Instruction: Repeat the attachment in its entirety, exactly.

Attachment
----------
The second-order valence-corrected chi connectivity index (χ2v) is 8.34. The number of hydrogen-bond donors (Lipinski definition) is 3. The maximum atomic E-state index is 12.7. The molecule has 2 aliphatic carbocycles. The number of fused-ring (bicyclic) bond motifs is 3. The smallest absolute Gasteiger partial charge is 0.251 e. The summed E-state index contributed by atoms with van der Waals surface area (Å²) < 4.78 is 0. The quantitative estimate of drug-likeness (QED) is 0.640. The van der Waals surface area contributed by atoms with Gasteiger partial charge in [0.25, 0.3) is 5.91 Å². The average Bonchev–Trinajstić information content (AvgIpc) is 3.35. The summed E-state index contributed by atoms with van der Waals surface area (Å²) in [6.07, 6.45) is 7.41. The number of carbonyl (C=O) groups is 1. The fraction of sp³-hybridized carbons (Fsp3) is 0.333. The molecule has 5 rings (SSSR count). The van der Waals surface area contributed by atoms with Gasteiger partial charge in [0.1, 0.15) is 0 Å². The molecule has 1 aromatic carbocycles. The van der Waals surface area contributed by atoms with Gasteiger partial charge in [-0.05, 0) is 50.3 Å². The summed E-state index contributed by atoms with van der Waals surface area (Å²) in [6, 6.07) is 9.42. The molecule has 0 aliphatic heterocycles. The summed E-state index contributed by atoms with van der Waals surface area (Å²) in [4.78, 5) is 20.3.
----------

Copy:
The second-order valence-corrected chi connectivity index (χ2v) is 8.34. The number of hydrogen-bond donors (Lipinski definition) is 3. The maximum atomic E-state index is 12.7. The molecule has 2 aliphatic carbocycles. The number of fused-ring (bicyclic) bond motifs is 3. The smallest absolute Gasteiger partial charge is 0.251 e. The summed E-state index contributed by atoms with van der Waals surface area (Å²) < 4.78 is 0. The quantitative estimate of drug-likeness (QED) is 0.640. The van der Waals surface area contributed by atoms with Gasteiger partial charge in [0.25, 0.3) is 5.91 Å². The average Bonchev–Trinajstić information content (AvgIpc) is 3.35. The summed E-state index contributed by atoms with van der Waals surface area (Å²) in [6.07, 6.45) is 7.41. The number of carbonyl (C=O) groups is 1. The fraction of sp³-hybridized carbons (Fsp3) is 0.333. The molecule has 5 rings (SSSR count). The van der Waals surface area contributed by atoms with Gasteiger partial charge in [0.1, 0.15) is 0 Å². The molecule has 1 aromatic carbocycles. The van der Waals surface area contributed by atoms with Gasteiger partial charge in [-0.05, 0) is 50.3 Å². The summed E-state index contributed by atoms with van der Waals surface area (Å²) in [6, 6.07) is 9.42. The molecule has 0 aliphatic heterocycles. The summed E-state index contributed by atoms with van der Waals surface area (Å²) in [4.78, 5) is 20.3.